Temporary Car Insurance: Everything You Need To Know

If you don’t drive often, you may wonder how to save money on car insurance. Here’s everything you need to know about your temporary car insurance options.

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Temporary Car Insurance: Everything You Need To KnowTemporary Car Insurance: Everything You Need To Know

What is Temporary Car Insurance?

Do you ever find yourself lying awake at night wondering what happens if you need car insurance for a brief spell but don’t have any coverage? Well, you can rest easy and stop stressing about insurance at 2am, because there’s temporary car insurance. Yes, such things do exist!

While most major insurance companies won’t issue policies for under six months — and, in fact, most policies are actually bi-annual or annual — there are still many other ways to get coverage if you're an occasional driver. It just depends on what the circumstances are — so let’s dive into it!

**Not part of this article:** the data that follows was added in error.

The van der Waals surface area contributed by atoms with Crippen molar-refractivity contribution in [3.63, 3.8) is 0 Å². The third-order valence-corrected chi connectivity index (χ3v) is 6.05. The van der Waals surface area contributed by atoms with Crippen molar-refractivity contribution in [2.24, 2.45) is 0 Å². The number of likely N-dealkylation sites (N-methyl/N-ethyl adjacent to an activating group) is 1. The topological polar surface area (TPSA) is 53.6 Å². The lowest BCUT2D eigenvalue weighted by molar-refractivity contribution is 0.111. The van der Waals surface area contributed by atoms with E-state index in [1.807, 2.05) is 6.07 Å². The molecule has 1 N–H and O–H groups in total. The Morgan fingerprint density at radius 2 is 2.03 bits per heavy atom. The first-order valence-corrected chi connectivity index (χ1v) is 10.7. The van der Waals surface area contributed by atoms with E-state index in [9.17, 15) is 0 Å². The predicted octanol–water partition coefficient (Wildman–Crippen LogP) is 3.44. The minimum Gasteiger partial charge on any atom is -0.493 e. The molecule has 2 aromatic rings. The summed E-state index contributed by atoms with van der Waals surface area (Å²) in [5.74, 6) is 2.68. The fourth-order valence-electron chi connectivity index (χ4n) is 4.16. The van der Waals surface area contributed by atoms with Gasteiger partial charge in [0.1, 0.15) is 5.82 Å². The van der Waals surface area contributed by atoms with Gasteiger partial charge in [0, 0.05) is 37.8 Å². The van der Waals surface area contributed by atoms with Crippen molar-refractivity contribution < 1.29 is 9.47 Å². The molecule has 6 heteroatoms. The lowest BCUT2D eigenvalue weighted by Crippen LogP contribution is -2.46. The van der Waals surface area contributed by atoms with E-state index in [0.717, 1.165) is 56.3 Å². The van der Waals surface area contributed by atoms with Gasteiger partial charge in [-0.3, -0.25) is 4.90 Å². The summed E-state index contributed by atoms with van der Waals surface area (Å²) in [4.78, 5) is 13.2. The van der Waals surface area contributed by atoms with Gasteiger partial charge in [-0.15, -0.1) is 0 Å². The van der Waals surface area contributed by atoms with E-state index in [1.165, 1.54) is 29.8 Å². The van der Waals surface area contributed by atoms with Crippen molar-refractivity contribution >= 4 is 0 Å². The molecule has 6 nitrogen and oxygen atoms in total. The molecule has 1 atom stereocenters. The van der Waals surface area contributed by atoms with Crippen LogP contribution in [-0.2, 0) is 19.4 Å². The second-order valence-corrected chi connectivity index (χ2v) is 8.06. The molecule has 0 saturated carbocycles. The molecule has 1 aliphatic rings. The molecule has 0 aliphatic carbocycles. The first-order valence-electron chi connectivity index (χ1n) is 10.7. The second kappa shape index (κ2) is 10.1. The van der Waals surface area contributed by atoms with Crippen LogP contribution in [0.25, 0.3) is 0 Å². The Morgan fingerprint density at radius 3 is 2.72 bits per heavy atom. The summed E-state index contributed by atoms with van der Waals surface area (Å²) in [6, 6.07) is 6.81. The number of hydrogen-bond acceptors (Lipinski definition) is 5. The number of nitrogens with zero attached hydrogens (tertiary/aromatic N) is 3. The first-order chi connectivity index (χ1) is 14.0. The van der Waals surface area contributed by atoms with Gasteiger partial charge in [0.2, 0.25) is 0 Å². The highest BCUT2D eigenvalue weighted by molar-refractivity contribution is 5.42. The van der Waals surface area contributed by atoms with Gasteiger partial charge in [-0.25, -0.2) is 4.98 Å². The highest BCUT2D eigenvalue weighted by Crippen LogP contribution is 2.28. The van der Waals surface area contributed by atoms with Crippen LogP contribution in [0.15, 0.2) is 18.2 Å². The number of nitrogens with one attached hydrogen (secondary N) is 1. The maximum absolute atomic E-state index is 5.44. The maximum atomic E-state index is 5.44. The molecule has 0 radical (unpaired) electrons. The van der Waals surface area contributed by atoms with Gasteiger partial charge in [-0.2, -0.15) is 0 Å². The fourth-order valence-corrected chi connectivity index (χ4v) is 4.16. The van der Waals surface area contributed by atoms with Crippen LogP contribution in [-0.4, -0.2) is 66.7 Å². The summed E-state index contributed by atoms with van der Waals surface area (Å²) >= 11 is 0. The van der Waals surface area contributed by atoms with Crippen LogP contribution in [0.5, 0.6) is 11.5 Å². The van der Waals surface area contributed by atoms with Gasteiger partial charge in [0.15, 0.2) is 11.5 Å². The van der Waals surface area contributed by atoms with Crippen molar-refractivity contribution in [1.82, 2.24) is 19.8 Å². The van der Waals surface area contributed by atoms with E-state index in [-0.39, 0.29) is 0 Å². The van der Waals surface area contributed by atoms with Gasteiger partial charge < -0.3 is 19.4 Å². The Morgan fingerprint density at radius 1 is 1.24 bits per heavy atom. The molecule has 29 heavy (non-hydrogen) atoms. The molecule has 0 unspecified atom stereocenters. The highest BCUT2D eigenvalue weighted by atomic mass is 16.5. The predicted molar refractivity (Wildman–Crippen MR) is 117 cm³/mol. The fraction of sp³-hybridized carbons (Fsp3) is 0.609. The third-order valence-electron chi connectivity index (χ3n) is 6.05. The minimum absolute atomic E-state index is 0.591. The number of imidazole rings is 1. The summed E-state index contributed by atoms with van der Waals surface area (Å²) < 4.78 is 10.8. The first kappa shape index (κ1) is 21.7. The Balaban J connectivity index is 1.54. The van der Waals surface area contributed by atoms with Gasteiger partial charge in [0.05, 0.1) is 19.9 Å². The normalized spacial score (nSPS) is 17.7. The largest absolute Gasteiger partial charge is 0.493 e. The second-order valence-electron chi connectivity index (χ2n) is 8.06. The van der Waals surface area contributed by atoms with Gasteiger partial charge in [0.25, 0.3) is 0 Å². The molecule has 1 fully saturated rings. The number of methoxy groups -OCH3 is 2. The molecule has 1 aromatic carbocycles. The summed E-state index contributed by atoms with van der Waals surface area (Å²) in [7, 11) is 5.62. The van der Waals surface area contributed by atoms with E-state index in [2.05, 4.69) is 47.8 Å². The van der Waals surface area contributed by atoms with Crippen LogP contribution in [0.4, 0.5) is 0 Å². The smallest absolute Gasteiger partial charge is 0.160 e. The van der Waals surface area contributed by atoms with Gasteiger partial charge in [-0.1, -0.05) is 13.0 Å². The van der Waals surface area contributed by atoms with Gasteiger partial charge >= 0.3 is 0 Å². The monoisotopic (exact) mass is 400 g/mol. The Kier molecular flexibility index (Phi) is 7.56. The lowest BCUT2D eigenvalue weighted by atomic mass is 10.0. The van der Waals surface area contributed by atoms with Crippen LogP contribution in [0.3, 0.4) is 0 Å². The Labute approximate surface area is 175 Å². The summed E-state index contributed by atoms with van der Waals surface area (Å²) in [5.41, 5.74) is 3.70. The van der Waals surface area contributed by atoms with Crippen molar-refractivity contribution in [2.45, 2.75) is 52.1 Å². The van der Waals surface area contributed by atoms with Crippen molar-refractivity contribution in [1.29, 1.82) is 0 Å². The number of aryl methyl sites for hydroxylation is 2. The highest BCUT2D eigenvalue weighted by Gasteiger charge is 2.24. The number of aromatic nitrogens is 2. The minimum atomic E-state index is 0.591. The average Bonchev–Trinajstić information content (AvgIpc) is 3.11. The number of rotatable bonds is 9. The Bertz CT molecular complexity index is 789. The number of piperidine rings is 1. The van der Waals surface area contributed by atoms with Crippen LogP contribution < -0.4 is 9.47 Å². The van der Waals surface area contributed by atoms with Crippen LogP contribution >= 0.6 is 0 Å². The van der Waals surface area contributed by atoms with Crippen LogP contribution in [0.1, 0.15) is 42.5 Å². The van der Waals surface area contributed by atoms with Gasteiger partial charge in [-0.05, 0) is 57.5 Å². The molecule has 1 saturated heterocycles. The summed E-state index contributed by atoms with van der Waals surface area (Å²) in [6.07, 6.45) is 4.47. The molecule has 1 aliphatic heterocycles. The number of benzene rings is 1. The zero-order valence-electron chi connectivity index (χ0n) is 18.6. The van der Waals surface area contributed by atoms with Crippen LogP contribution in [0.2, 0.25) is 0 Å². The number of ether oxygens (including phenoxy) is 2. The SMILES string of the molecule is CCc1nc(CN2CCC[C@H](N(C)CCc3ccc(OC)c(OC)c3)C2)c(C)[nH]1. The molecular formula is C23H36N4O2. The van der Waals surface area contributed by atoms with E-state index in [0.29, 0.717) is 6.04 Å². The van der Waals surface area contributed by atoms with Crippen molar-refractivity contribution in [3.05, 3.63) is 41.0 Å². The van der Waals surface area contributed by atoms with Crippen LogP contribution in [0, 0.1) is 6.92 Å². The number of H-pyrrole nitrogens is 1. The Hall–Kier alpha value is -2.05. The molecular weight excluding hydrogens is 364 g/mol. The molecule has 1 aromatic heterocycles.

Six Types of Temporary Car Insurance Coverage

As we mentioned, the options available to you for temporary car insurance depend on what you need. And we can’t answer that for you because we don’t have that kind of existential information. We can, however, tell you about the different types of policies you might encounter out there in the world of temporary car insurance. 

Permissive Use

Typically, car insurance applies to the vehicle — not the driver. And that’s good news for you! If a car’s owner permits you to drive it occasionally, you’re likely covered under their insurance. This means that if you get into an accident, the car’s owner will file a claim. Their policy would then pay for property damage and medical expenses according to the established limits. 

That said, you definitely want the policyholder to confirm with their insurer that you’ll be covered before you get behind the wheel. Otherwise you’re just winging it, which could end badly. 

Added Driver

If you plan to drive someone else’s car regularly but over a limited amount of time, they can add you to their car insurance policy for that specific period. In fact, their provider may require that they list all licensed drivers in their household on their policy — which may be applicable to you if you’re living with the policyholder.